• Managed services revenue slumps at Global, while mobile fails to prove itself a panacea across corporate divisions.
  • Guidance for the year largely achieved, but post‑COVID-19 uncertainty prompts Group to hold off on future forecasts.
  • Transformation ambitions uprated on internal IT overhaul and redoubled commitment to invest in next‑generation networks, led by determination to maintain leadership.

FY19–20: Jansen leading through the gloom

FY19–20: Jansen leading through the gloom

Source: Nathaniel_U / Flickr CC BY 2.0

Look: no dividend! [Action: stage right]

Dividend suspended’ was the headline that dominated mainstream coverage of BT’s fourth quarter and full year results for the periods to 31 March 2020 (Q4/FY19–20). Income for investors aside, there is much more to focus on.

In possibly the most extraordinary results briefing in BT’s history as a public company, and certainly this century, the tone was oddly reminiscent of a middle-school parent-teacher assembly — sharply at odds with the reality of a company tackling the unprecedented coronavirus crisis — with the status quo discarded (including glossing over the typical Q4 and FY in-depth review), and the broad outline of a new five-year plan instead mapped out.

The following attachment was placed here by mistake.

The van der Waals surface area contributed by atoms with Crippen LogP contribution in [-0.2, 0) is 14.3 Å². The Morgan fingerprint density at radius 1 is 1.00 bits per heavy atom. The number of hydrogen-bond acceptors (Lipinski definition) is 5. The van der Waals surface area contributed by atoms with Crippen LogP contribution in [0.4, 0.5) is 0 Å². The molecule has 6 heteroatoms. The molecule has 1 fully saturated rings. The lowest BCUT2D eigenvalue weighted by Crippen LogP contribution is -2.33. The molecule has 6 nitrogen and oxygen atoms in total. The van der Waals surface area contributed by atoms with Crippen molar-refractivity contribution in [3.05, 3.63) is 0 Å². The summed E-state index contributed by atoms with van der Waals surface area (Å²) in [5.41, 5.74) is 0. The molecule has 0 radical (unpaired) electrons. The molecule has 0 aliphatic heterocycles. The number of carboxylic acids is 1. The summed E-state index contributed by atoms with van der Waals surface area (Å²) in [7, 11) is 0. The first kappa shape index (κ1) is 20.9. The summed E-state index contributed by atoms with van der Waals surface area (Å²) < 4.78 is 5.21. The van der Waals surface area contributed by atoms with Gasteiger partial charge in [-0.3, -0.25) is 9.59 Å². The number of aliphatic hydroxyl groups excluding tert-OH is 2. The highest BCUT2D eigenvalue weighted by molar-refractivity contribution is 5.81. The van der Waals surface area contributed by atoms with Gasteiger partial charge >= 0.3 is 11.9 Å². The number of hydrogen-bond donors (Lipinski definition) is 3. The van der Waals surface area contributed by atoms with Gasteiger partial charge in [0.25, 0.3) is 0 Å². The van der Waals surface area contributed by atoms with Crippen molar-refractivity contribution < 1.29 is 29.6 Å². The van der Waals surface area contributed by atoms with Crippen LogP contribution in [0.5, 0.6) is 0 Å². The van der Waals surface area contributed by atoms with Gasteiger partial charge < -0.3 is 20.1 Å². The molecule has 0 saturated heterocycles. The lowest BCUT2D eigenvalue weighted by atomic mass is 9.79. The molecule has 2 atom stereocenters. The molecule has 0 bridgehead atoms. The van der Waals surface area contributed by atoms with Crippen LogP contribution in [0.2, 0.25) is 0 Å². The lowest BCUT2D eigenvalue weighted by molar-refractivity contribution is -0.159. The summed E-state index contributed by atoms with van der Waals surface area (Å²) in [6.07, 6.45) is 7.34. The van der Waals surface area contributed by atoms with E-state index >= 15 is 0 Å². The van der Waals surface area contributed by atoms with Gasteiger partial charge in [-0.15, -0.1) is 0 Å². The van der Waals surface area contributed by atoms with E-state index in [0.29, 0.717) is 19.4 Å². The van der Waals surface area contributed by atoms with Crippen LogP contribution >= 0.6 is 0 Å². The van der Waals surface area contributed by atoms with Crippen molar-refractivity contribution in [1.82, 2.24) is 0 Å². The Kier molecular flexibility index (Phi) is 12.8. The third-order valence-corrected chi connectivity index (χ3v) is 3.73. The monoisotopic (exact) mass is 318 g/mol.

While BT’s Group Chief Executive (CEO) Philip Jansen always leads from the front, the lack of spark must in part have been due to the fully virtual nature of the call — sapping the leadership team dynamic, exacerbated by extended current social distancing and recent illness. There were no embarrassing connectivity snafus, but the call was slightly late (and then very long, at two hours) and Group Chief Financial Officer Simon Lowth stumbled over his mute button.

The only hints of real passion were both dividend-related: first, Lowth conceded the suspension with just a hint of a quivering lip; and later, Jansen was clearly riled by John Karidis from Numis Securities (an awkward squad regular) who asked acidly whether BT is now able to present a convincing case to be re-rated as a ‘growth stock’ because it no longer merits ‘income’ status.

Overall, analysts asked interesting questions but were generally placid — perhaps due to now having far more homework than usual to actually analyse and forecast BT’s future, rather than just adopt its guidance and outlook handout.

Beyond the call, and looking deeper into the Group’s performance for FY19–20, there were worrying signs from areas supposed to become BT’s new foundations that the path to transformation will be a steep and uneven one.